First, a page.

Cranston, RI 1964

Written by Martha Brenckle

Image: Sycamore by Melinda Giordano

It isn’t clear where the memory came from
A late afternoon in August
gray storm clouds scudded in from the west
The rain hadn’t started yet
but the air felt electric, alive with promise
I sat on the concrete balustrade
on my grandparents’ front porch
Shaped like a slide with a ball at the end
I could lie back with cool stone safely at my back
and read in the afternoons before supper

I loved my grandparents’ three-story house
the beige asphalt shingles and dark green front door
the short expanse of my grandfather’s front lawn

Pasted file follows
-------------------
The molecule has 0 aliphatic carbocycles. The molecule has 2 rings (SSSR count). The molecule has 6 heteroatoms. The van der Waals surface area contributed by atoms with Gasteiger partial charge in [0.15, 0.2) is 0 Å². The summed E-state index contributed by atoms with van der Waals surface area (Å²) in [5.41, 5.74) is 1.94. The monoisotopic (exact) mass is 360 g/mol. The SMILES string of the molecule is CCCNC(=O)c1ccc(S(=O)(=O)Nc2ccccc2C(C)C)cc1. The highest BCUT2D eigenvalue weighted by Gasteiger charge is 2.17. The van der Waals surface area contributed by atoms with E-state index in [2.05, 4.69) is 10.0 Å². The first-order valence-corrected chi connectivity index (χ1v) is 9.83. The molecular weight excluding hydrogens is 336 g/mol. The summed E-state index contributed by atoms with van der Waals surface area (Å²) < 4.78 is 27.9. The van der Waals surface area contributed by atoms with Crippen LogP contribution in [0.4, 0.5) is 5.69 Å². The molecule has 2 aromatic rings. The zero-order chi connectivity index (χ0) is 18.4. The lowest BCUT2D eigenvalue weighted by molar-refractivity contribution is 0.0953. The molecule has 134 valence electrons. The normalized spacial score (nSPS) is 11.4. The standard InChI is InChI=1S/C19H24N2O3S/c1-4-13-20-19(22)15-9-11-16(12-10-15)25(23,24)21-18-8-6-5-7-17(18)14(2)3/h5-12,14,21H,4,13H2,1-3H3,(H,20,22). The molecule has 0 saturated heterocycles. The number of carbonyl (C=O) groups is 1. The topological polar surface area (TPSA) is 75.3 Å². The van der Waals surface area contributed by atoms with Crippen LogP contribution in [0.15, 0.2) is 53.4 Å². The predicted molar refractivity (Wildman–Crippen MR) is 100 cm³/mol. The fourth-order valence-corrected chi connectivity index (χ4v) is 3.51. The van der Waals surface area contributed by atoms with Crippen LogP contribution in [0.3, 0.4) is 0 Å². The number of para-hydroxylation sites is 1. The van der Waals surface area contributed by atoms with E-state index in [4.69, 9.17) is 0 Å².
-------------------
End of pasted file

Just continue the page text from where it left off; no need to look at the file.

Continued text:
soft and green, he spent hours weeding and watering
We had just come home from the market
full of more food than anyone could eat in a year
The bins of produce were lined up in magical colors
yellow peppers, green broccoli, red tomatoes

I could hear my grandmother chopping zucchini
I knew she would make us coffee milk
stirred in aluminum cups, green for me, blue for my brother
My grandfather wouldn’t have to eat vegetables
My brother and I read elephant jokes to each other:
Why did the elephant cross the road?
What time is it when an elephant sits on a fence?
How do you fit an elephant in the refrigerator?
We played jacks until the rain started
The thick drops cooled the air
filled the evening with promise

This work was featured in issue #3

2 thoughts on “Cranston, RI 1964

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